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Japanese Football Team demonstrates to the world

Comments / {{hitsCtrl.values.hits}} Views / Tuesday, 24 July 2018 00:00



A popular video clip going around in social media shows how the Japanese Football Team cleaned and tidied the dressing room and their spectator stand, after they lost their match recently and was getting ready to leave for home. 

To some, this was surprising and even unbelievable. Having been to Japan over 30 times and having worked with the Japanese, this was not surprising to me at all. Many were the comments about their 5S practices, etc. This attitude stems from the Japanese culture of respecting others and being considerate to others and their philosophy that the other person is more important than you. This is a fundamental trait of the Japanese and not a mere practice of 5S.

My first experience of this philosophy was during my first trip there in 1980. When we were having a meal with some Japanese people I noticed that they never poured a drink for themselves first. I quickly understood that you are expected to fill the glass of the person seated next to you first and he is expected to fill your glass in return. 

The Japanese would always observe your glass, and the moment the level drops they would fill it. This is the concern for the other person and embodies the philosophy and practice of the other person being more important. Some even say that their desire to produce high quality goods stems from this same philosophy of ensuring that the other person is never inconvenienced by an inferior product.

In the training centre lobby if you take a drink from the vending machine or eat something there, they would always clean up before leaving. They want to make sure that the place is clean and neat for the next person. In the use of toilets too they follow this philosophy. 

During my course in 1980 our programme had a home visit. On the last day in Japan the home visit family came to Tokyo to bid the two of us Sri Lankans goodbye. They brought fruit and sat in the lobby of the hotel and peeled them and put all the peels and the cores into a bag they had brought all the way from Yokohama and took the waste away back to their home. They cleaned the lobby table and brought it up to the standard as if a janitorial service had just done their job.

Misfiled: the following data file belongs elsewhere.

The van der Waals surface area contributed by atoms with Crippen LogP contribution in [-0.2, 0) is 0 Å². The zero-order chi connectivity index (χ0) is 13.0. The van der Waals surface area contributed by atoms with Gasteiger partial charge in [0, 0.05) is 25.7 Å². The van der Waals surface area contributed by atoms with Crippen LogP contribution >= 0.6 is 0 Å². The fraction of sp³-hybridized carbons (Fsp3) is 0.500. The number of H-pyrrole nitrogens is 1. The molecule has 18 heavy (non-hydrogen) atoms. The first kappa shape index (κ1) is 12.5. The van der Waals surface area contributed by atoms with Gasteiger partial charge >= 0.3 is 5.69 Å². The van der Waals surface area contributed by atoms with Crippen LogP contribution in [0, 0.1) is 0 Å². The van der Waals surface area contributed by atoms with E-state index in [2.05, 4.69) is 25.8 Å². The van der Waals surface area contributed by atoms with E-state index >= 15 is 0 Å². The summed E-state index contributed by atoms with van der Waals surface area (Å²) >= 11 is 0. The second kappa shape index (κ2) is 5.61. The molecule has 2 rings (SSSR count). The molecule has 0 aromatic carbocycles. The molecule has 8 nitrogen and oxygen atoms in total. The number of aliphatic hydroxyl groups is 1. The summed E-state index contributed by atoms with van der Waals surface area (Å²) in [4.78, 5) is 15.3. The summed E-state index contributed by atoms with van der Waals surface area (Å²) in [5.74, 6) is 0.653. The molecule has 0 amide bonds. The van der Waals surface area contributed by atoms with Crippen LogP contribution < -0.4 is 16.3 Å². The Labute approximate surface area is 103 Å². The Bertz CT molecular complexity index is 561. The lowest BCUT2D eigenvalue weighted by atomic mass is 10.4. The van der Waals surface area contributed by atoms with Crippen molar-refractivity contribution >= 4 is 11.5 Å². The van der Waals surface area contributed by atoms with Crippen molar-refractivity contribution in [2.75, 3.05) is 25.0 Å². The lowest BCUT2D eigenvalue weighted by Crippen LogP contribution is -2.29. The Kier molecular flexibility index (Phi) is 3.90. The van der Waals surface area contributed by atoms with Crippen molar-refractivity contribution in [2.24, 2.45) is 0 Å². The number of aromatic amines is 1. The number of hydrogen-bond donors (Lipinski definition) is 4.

The Japanese persons I worked with were always critical of our Sri Lankan janitorial services system. They believe that by having janitorial services, office attendants, cleaners, etc., we tend to believe that we have a right to dirty our workplace and get someone else to clean.

This was substantiated when I was in a group of Sri Lankans who travelled to Germany on a study tour and stayed in an apartment hotel. Someone got an idea to cook a Sri Lankan meal and have a party in one of the rooms. We enjoyed the evening partaking of Sri Lankan food after a week of eating spice-less German food. In the process we had spilled seeni sambol in several places, fish curry all over the writing table and so on. The room was a mess. 

When it was time to end the party I suggested that we all get together and clean the place. “Don’t touch it,” said the occupant of the room and the chief organiser of the party. “The room charge we have paid includes the clean-up,” he said. I said fine, but what would the hotel think of us Sri Lankans? “Who cares?” said he.

I believe this sums up why we will never be featured in a video like the Japanese. 

[The writer is former President, Japan-Sri Lanka Technical and Cultural Association (JASTECA) and winner of the APO Regional Award for promoting productivity in the Asia Pacific Region.]

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